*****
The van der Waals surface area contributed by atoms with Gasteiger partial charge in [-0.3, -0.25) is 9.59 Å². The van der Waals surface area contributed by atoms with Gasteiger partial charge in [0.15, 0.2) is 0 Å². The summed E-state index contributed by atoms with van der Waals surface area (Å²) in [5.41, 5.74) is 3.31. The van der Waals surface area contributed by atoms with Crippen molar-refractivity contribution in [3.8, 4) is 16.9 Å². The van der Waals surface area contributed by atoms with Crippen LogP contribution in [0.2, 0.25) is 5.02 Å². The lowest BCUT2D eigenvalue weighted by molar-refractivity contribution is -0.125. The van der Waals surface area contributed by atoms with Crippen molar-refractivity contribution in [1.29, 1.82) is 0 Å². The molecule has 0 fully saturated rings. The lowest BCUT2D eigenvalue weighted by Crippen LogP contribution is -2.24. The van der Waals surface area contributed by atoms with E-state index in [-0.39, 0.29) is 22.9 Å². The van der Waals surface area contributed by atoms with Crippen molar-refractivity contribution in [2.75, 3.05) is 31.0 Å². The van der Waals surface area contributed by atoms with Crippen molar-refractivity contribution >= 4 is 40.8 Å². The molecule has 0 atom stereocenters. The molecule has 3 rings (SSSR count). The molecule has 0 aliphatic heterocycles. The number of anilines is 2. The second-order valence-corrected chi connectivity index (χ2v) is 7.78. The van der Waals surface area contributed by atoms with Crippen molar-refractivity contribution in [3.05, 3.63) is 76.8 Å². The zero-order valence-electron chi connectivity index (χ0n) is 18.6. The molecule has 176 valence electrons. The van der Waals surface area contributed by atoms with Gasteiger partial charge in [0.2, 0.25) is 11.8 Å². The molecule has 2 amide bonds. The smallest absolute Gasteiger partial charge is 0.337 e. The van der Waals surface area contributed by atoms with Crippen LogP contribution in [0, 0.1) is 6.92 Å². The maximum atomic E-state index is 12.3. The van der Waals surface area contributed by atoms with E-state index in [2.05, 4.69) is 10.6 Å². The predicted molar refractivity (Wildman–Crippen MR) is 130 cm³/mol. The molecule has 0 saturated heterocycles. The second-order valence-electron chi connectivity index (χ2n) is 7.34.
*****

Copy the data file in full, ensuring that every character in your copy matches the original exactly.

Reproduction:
The van der Waals surface area contributed by atoms with Gasteiger partial charge in [-0.3, -0.25) is 9.59 Å². The van der Waals surface area contributed by atoms with Gasteiger partial charge in [0.15, 0.2) is 0 Å². The summed E-state index contributed by atoms with van der Waals surface area (Å²) in [5.41, 5.74) is 3.31. The van der Waals surface area contributed by atoms with Crippen molar-refractivity contribution in [3.8, 4) is 16.9 Å². The van der Waals surface area contributed by atoms with Crippen LogP contribution in [0.2, 0.25) is 5.02 Å². The lowest BCUT2D eigenvalue weighted by molar-refractivity contribution is -0.125. The van der Waals surface area contributed by atoms with Crippen molar-refractivity contribution in [1.29, 1.82) is 0 Å². The molecule has 0 fully saturated rings. The lowest BCUT2D eigenvalue weighted by Crippen LogP contribution is -2.24. The van der Waals surface area contributed by atoms with E-state index in [-0.39, 0.29) is 22.9 Å². The van der Waals surface area contributed by atoms with Crippen molar-refractivity contribution in [2.75, 3.05) is 31.0 Å². The van der Waals surface area contributed by atoms with Crippen molar-refractivity contribution >= 4 is 40.8 Å². The molecule has 0 atom stereocenters. The molecule has 3 rings (SSSR count). The molecule has 0 aliphatic heterocycles. The number of anilines is 2. The second-order valence-corrected chi connectivity index (χ2v) is 7.78. The van der Waals surface area contributed by atoms with Crippen molar-refractivity contribution in [3.05, 3.63) is 76.8 Å². The zero-order valence-electron chi connectivity index (χ0n) is 18.6. The molecule has 176 valence electrons. The van der Waals surface area contributed by atoms with Gasteiger partial charge in [0.2, 0.25) is 11.8 Å². The molecule has 2 amide bonds. The smallest absolute Gasteiger partial charge is 0.337 e. The van der Waals surface area contributed by atoms with Crippen LogP contribution in [0, 0.1) is 6.92 Å². The maximum atomic E-state index is 12.3. The van der Waals surface area contributed by atoms with E-state index in [2.05, 4.69) is 10.6 Å². The predicted molar refractivity (Wildman–Crippen MR) is 130 cm³/mol. The molecule has 0 saturated heterocycles. The second-order valence-electron chi connectivity index (χ2n) is 7.34.